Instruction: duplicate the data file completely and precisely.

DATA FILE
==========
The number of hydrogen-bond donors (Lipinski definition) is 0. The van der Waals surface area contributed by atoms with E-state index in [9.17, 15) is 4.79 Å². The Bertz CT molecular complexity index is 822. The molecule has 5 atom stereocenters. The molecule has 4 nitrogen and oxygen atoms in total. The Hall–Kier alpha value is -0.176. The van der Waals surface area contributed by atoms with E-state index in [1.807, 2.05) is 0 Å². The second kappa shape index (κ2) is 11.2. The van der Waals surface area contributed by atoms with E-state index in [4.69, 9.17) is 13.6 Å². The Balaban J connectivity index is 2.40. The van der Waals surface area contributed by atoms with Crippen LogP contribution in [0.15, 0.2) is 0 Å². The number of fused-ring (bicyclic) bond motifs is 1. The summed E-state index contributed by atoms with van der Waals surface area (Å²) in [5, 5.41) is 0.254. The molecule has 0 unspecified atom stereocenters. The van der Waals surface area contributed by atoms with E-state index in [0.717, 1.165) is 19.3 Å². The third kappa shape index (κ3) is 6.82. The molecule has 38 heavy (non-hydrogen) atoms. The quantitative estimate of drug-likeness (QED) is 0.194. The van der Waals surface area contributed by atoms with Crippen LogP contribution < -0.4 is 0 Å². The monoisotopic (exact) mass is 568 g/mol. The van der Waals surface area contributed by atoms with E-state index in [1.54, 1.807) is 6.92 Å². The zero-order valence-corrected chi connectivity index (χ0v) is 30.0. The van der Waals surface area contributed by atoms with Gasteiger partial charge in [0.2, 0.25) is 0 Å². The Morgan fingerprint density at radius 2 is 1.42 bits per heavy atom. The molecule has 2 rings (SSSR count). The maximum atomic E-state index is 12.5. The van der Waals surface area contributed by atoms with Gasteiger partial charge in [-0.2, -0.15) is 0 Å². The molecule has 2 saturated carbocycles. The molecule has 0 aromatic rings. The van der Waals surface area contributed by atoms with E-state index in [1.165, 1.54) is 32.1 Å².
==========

The number of hydrogen-bond donors (Lipinski definition) is 0. The van der Waals surface area contributed by atoms with E-state index in [9.17, 15) is 4.79 Å². The Bertz CT molecular complexity index is 822. The molecule has 5 atom stereocenters. The molecule has 4 nitrogen and oxygen atoms in total. The Hall–Kier alpha value is -0.176. The van der Waals surface area contributed by atoms with E-state index in [1.807, 2.05) is 0 Å². The second kappa shape index (κ2) is 11.2. The van der Waals surface area contributed by atoms with E-state index in [4.69, 9.17) is 13.6 Å². The Balaban J connectivity index is 2.40. The van der Waals surface area contributed by atoms with Crippen LogP contribution in [0.15, 0.2) is 0 Å². The number of fused-ring (bicyclic) bond motifs is 1. The summed E-state index contributed by atoms with van der Waals surface area (Å²) in [5, 5.41) is 0.254. The molecule has 0 unspecified atom stereocenters. The van der Waals surface area contributed by atoms with E-state index in [0.717, 1.165) is 19.3 Å². The third kappa shape index (κ3) is 6.82. The molecule has 38 heavy (non-hydrogen) atoms. The quantitative estimate of drug-likeness (QED) is 0.194. The van der Waals surface area contributed by atoms with Crippen LogP contribution < -0.4 is 0 Å². The monoisotopic (exact) mass is 568 g/mol. The van der Waals surface area contributed by atoms with E-state index in [1.54, 1.807) is 6.92 Å². The zero-order valence-corrected chi connectivity index (χ0v) is 30.0. The van der Waals surface area contributed by atoms with Gasteiger partial charge in [0.2, 0.25) is 0 Å². The Morgan fingerprint density at radius 2 is 1.42 bits per heavy atom. The molecule has 2 rings (SSSR count). The maximum atomic E-state index is 12.5. The van der Waals surface area contributed by atoms with Gasteiger partial charge in [-0.2, -0.15) is 0 Å². The molecule has 2 saturated carbocycles. The molecule has 0 aromatic rings. The van der Waals surface area contributed by atoms with E-state index in [1.165, 1.54) is 32.1 Å².